The tie-up between Spanish flag carrier Iberia and the UK’s British Airways to create International Airlines Group (IAG) will pave the way for an overhaul of the way the pair buy aircraft, according to the new company’s finance chief. The two airlines plan to combine buying in a new fleet renewal strategy led by IAG with its stronger buying power, although they will continue to run and maintain their fleets separately, Enrique Dupuy said.
Airbus has received the first set of Messier-Dowty-built A350 XWB main landing gear, the European airframer announced today. Delivered to Airbus’s A350 XWB landing gear systems test facility in Filton, UK, the main landing gear set for the A350-900 follows the arrival last month of the nose landing gear produced by Liebherr.
Airbus has rescheduled plans to address perceived airline requirements for more-efficient single-aisle jetliners. To take advantage of emerging new “open rotor” engine technologies, it has extended beyond 2030 the time frame in which an all-new “A30X” replacement for the A320 might appear.
Airbus plans to deliver between 520 to 530 commercial aircraft this year and the company projects its gross orders to exceed deliveries, resulting in a book-to-bill ratio of greater than one. The projection came as EADS released its year-end financial figures for 2010 today in Munich, where the European consortium noted that last year’s order intake increased 81 percent, to €83.1 billion ($115.8 billion), driven largely by Airbus Commercial.
Airbus’s first firm order for A380s from a Japanese customer last week not only added a significant tally to its backlog, but it might have represented a watershed event in the company’s efforts to loosen Boeing’s stranglehold on the lucrative market.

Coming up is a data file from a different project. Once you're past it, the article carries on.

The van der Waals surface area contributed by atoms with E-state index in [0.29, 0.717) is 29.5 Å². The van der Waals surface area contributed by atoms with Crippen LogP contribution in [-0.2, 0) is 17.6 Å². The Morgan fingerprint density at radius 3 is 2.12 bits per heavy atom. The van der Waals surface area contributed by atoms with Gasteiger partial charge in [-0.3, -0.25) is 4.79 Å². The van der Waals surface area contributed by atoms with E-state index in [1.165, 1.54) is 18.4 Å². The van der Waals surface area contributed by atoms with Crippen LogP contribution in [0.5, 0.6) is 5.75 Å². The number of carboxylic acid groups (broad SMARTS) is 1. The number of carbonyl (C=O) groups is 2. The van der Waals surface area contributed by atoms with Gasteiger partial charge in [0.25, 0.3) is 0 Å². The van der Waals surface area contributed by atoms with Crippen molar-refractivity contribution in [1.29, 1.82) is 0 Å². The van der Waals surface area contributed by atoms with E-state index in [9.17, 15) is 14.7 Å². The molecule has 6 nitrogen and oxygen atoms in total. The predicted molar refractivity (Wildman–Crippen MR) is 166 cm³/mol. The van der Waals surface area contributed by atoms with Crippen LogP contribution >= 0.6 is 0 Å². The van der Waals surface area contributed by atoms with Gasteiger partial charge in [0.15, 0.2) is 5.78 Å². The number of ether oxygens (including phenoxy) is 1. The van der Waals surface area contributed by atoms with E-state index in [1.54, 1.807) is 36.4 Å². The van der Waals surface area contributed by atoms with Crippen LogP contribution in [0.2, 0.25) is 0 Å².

Iacobucci subsidiary MGS (Modular Galley Systems) has introduced an executive version of the new microwave oven it originally designed for the Airbus A350.
Airbus’s launch last week of a new engine option for its A320 single-aisle series has for the moment turned the proverbial spotlight directly on rival Boeing and its own line of narrowbodies. Indeed, the competitive implications of re-engining the 737–or not–now appear unequivocal.
Airbus has begun fabricating the first carbon fiber barrel for the A350 XWB fuselage at its Advanced Composites Center in Illescas, Spain, the company announced today. Airbus said it expects to finish the carbon fiber placement process used for producing the 18-foot-long fuselage barrel, known as section 19, “in the coming weeks.”
Airbus’s schedule for the A350 XWB has slipped to later in the second half of 2013, reflecting the company’s recognition that the transition from the design to manufacturing phase will prove more complex than originally expected. The caution is understandable in light of the well publicized manufacturing issues with the A380 program, and similarly with Boeing’s oft-delayed 787.
No one likes to endure the sticky feeling of excess humidity, but lack of humidity in aircraft cabins at altitude can be a major cause of discomfort and travel fatigue.